A bookmaker might add a line of handmade bookmarks.

What else? How can you market using price?

Do you want fries with that?

Using Product as a marketing tool.

This month, we're talking about the difference between self-promotion and marketing. Marketing is made up of 4 aspects: Place, Price, Product and Promotion. Last we talked about using Place to market your work and today we'll look at how 2 makers used Product to reach a new market.

Cthulhu necklace
Collaborative Cthulhu necklace


Amy makes art.
Shannon makes laser-cut jewelry.


They met in the Starship and got to know each other while chatting in the Holodeck (our Starship-only chat room). When Shannon visited San Fransisco and stayed with Amy (a side effect of the Starship: you've always got a couch to crash on), they got to see each other's work up close. And they realized that their target markets (or Right People) aren't that different.

Shannon makes jewelry that geeks (math and science geeks) like, and Amy makes art that geeks (horror and sci-fi geeks) like.

They collaborated.

They talked, they asked the Starship questions, they sketched different ideas.
When they decided on what to make, Amy created the art and Shannon took those files and turned them into the right sort of files for the laser cutting software. They figured out the costs (and paid them up front) and now they each sell the work in their shops.

spider necklace
Collaborative spider necklace

This collaboration is a really great example of reaching a new market by creating a new product. Amy now has a high-end jewelry to offer her card-buyers. Shannon now has geeky/gothy jewelry with a slightly different aesthetic to offer her current customers.


The trick of creating a new product is to look at your existing customers.

What do you offer them? What do they use it for? What else might they like?
(Bonus points: what could you give them to help them use your main product?)

You want to be careful not to create something for an entirely different kind of customer. For example, If you sell geek-themed wall hangings, you might not want to make cutesy, Disney-themed baby blankets. (But baby blankets that go with your wall hangings = perfect!).

The mistake I see a lot of crafters make is to branch out into products for other crafters. This makes sense if you already sell something to crafters (patterns, yarn, supplies), but not if you sell the finished work to non-crafters. Remember, the girl who buys your jewelry probably doesn't make jewelry…so what else would she like?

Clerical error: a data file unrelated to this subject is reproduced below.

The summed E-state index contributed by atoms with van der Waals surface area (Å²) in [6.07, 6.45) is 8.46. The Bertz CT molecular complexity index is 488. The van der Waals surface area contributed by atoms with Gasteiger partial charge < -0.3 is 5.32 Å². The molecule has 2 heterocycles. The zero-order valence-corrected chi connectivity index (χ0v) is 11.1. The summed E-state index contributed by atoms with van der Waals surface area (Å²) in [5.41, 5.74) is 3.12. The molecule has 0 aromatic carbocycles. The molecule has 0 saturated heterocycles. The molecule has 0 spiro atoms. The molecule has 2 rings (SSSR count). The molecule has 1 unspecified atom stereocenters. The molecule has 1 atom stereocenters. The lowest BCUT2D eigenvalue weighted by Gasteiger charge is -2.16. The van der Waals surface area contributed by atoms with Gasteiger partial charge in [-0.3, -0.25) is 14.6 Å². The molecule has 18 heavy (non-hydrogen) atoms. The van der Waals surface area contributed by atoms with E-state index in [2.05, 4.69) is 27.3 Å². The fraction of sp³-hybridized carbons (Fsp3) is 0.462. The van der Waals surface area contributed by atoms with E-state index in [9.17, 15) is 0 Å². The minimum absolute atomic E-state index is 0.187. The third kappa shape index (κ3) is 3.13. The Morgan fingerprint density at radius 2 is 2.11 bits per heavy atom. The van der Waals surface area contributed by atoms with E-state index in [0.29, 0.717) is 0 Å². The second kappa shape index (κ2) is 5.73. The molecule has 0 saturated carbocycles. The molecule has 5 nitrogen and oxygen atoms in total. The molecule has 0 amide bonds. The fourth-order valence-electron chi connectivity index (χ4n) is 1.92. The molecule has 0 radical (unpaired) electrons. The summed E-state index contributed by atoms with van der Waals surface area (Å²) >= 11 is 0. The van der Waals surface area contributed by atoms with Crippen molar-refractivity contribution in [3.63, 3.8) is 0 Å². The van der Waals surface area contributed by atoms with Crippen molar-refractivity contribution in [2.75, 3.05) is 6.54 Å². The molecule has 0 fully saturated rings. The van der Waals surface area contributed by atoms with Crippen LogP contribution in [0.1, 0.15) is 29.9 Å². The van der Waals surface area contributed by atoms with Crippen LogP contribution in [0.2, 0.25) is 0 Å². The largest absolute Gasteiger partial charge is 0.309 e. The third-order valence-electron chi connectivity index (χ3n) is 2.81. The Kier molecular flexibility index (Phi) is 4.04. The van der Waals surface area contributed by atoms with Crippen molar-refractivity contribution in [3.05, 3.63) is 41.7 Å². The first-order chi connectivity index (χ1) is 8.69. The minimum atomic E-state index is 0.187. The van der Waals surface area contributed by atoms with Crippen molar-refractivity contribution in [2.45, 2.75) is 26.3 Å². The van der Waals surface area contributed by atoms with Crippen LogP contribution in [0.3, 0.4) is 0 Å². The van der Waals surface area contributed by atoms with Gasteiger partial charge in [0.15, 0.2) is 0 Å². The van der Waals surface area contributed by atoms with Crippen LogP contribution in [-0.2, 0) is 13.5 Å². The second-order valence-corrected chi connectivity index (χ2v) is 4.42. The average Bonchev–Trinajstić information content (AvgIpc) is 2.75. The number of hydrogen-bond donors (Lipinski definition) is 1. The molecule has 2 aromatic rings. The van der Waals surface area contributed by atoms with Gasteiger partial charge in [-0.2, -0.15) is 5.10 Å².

Whether you choose to collaborate to create a new product or just come up with something yourself – what kind of new product might introduce you to a new market?

Here are a few ideas from the makers I've worked with:

  • A knitter who sells scarves can make custom-ordered blankets
  • A fine artist can sell cards
  • A knitwear designer can teach classes
  • A lotion-maker can make soaps
  • A jeweler can create a line of men's jewelry
  • A purse-maker can create wallets, or big beach bags
  • A yarn shop can create their own kits with yarn + patterns
  • A yarn-maker can carry someone else's handmade kitting needles
  • A glass artist who makes beads can make holiday ornaments
  • An embroiderer who makes wall hangings can create embroidered jewelry

How about you? What new kind of product could you make?

Where ARE you?

Last week we talked about the difference between self-promotion and marketing. Marketing is made up of 4 aspects: Place, Price, Product and Promotion. In my next few posts, we're going to have examples of how you can use each one to share your work with more people.

The following example is an amalgamation of the work I've done with several fabulous knitwear designers.
If it sounds like you, that's a sign that your worries are normal!


Went to Lambikin's Hideaway yesterday for some needles


Lindsay creates knitting patterns. She has an online shop on her site and sells through Ravelry. She has a well-read, well-liked blog (she's writing about the kind of things her Right People – knitters – want to read about).

But her sales have plateaued. She wants to reach a bigger audience and is thinking about doing some sort of promotion (buying an ad in a knitting magazine, offering 2 patterns for the price of 3)…and she wonders – is this the best way?

The problem with this plan:

Holding a sale is not a good match for her objective (reaching a broader audience) because who will she tell about her sale? Her current audience! A sale might generate more purchases from your current audience, but unless you pair it with something else, isn't going to introduce you to many new people.

While buying an ad on Ravelry might increase her Ravelry sales, buying an ad in a magazine is going to reach a lot of people who don't shop online, and who shop mainly in their local yarn shop.

And there, buried in her problem, is a hint for the solution.

She can reach a broader audience by focusing on Place instead of Promotion.

She can make her patterns available to more people by being in more places.

What are some of the places she could offer her patterns?

  • She can offer a wholesale line of patterns to yarn shops.
  • She can submit patterns to print magazines (the magazine pays you and their subscriber base becomes familiar with you and your work).
  • She can vend at knitting and stitching shows, fill her booth with samples of her work and sell printed versions of her patterns.
  • She can hold a trunk show at her local yarn shop (or even a regular boutique!) with samples of her work in a variety of sizes, so knitters can try on a pattern before they commit to making it.

Long weekend of dyeing + spinning ahead of me. Seeking fibery inspiration in pages

Where else could this designer put her patterns to reach her people?

Have you thought of how Place is a marketing tool you can use? Where else can your products show up?


Don't know where your people are looking for your product?
Let's research that during an Exploration.